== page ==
31/5/12 - Internet - Getty Research Institute - The Getty Research Institute is launching an extraordinary website with the help of many other institutions . This new platform is called the Getty Research Portal, providing easy access to thousands of art history texts which can either be read online or downloaded.
The search motor already offers 20,000 works, a number which will increase regularly. These are all books which have become part of the public domain, a very complex notion for an international database as the concept varies according to each country and is not the same for instance in the United States as in France. In the former, anything published before 1923 is now in the public domain whereas in France the author must have died over 70 years ago (unless the work was published posthumously). Since the portal serves as an interface for finding digitized works located on partner sites, we were able to access texts which in France are subject to copyright restrictions and others which are still under American ones. Users can also download, for instance on the INHA website, works with rights which theoretically have not yet expired in France such as volume VI (Gillot-Ingres) of French drawings at the Louvre and Versailles, published in 1911 by two authors who died respectively in 1952 and 1953. We are delighted to welcome this new source.
This portal is thus a fundamental tool for art historians. Although we will always prefer real books to electronic works, it is obvious that in the case of old texts or those no longer published, this opens up infinite possibilities for professionals and amateurs alike, notably thanks to tablet computer access.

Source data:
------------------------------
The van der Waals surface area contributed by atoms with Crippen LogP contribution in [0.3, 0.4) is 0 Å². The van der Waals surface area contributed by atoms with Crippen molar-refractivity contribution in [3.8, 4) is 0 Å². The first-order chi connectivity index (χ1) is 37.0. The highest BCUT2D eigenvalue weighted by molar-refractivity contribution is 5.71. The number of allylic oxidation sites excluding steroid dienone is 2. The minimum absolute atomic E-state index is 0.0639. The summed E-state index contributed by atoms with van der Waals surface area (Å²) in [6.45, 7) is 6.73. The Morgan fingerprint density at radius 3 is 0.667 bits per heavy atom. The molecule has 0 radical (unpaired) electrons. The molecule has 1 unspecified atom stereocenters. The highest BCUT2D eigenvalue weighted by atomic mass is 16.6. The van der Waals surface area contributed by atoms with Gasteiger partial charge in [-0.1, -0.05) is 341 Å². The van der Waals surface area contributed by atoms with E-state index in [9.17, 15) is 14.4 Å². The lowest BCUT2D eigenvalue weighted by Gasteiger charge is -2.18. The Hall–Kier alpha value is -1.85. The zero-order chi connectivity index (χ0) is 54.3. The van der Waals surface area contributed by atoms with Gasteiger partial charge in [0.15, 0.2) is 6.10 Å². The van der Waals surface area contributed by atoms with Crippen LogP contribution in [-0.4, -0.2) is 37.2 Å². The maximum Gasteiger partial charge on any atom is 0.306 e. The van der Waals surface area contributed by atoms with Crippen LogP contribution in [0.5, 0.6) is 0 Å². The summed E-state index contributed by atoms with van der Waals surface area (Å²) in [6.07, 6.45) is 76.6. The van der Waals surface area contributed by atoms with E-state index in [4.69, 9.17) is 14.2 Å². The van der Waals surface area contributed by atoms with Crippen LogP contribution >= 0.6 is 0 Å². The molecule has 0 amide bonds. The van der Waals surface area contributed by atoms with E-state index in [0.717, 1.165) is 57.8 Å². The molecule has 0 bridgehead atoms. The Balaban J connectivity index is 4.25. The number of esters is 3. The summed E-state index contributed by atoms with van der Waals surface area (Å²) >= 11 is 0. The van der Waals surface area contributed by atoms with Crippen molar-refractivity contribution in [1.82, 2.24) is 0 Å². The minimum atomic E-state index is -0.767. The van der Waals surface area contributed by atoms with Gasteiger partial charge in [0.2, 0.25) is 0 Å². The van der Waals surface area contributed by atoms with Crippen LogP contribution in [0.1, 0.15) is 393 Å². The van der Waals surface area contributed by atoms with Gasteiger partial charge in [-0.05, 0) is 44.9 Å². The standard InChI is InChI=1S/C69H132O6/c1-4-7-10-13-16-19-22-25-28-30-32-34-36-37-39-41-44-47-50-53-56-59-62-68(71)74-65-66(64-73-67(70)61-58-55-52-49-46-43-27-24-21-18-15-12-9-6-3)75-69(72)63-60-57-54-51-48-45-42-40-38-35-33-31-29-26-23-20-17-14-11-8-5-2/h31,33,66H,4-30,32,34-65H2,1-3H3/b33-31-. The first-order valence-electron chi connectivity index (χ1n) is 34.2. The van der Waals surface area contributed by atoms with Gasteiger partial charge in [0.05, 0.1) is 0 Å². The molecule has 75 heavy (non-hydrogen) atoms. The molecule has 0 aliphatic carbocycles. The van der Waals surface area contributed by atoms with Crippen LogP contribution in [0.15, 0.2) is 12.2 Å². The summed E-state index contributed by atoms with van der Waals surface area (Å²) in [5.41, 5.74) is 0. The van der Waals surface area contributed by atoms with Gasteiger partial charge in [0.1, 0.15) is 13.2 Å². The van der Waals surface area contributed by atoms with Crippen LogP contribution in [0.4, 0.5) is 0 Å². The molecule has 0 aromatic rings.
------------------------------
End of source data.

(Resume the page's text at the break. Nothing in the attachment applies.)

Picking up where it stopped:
The motor is particularly well designed. Searches can be made, as usual, through just one field or thanks to an advanced search form which includes a key word, title, author or subject. Results can then be extended by applying any of the criteria listed on the left side column. Search history can be saved and consulted again but this function does not seem to work well at the moment since when we clicked on one of these searches, an error page popped up.
Finally, we would like to point out that when several copies of the same work are digitized by different institutions, they are all available. Digitized quality varies for each and they can in some cases also provide interesting and of course unique, handwritten annotations.
Users can find help here.